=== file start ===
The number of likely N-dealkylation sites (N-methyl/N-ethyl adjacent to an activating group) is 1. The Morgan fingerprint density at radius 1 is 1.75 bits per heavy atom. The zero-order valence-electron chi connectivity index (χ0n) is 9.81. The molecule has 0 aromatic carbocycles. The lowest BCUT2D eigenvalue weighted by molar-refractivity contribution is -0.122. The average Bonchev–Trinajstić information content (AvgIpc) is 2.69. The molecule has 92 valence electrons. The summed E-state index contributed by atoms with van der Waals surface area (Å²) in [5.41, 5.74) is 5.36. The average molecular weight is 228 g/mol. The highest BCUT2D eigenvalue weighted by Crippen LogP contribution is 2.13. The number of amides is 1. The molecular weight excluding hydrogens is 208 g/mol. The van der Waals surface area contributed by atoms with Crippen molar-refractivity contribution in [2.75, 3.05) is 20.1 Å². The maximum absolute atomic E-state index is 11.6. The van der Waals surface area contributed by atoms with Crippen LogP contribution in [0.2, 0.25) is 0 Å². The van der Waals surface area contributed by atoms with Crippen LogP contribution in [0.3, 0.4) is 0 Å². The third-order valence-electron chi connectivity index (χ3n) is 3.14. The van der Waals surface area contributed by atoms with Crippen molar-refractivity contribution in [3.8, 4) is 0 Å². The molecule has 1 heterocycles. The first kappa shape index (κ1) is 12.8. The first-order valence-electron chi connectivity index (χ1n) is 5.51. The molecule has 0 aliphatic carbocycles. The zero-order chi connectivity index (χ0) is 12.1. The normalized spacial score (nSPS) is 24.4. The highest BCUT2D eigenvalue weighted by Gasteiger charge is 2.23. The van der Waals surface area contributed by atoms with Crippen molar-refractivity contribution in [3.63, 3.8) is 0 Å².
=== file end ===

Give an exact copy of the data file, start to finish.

The number of likely N-dealkylation sites (N-methyl/N-ethyl adjacent to an activating group) is 1. The Morgan fingerprint density at radius 1 is 1.75 bits per heavy atom. The zero-order valence-electron chi connectivity index (χ0n) is 9.81. The molecule has 0 aromatic carbocycles. The lowest BCUT2D eigenvalue weighted by molar-refractivity contribution is -0.122. The average Bonchev–Trinajstić information content (AvgIpc) is 2.69. The molecule has 92 valence electrons. The summed E-state index contributed by atoms with van der Waals surface area (Å²) in [5.41, 5.74) is 5.36. The average molecular weight is 228 g/mol. The highest BCUT2D eigenvalue weighted by Crippen LogP contribution is 2.13. The number of amides is 1. The molecular weight excluding hydrogens is 208 g/mol. The van der Waals surface area contributed by atoms with Crippen molar-refractivity contribution in [2.75, 3.05) is 20.1 Å². The maximum absolute atomic E-state index is 11.6. The van der Waals surface area contributed by atoms with Crippen LogP contribution in [0.2, 0.25) is 0 Å². The van der Waals surface area contributed by atoms with Crippen LogP contribution in [0.3, 0.4) is 0 Å². The third-order valence-electron chi connectivity index (χ3n) is 3.14. The van der Waals surface area contributed by atoms with Crippen molar-refractivity contribution in [3.8, 4) is 0 Å². The molecule has 1 heterocycles. The first kappa shape index (κ1) is 12.8. The first-order valence-electron chi connectivity index (χ1n) is 5.51. The molecule has 0 aliphatic carbocycles. The zero-order chi connectivity index (χ0) is 12.1. The normalized spacial score (nSPS) is 24.4. The highest BCUT2D eigenvalue weighted by Gasteiger charge is 2.23. The van der Waals surface area contributed by atoms with Crippen molar-refractivity contribution in [3.63, 3.8) is 0 Å².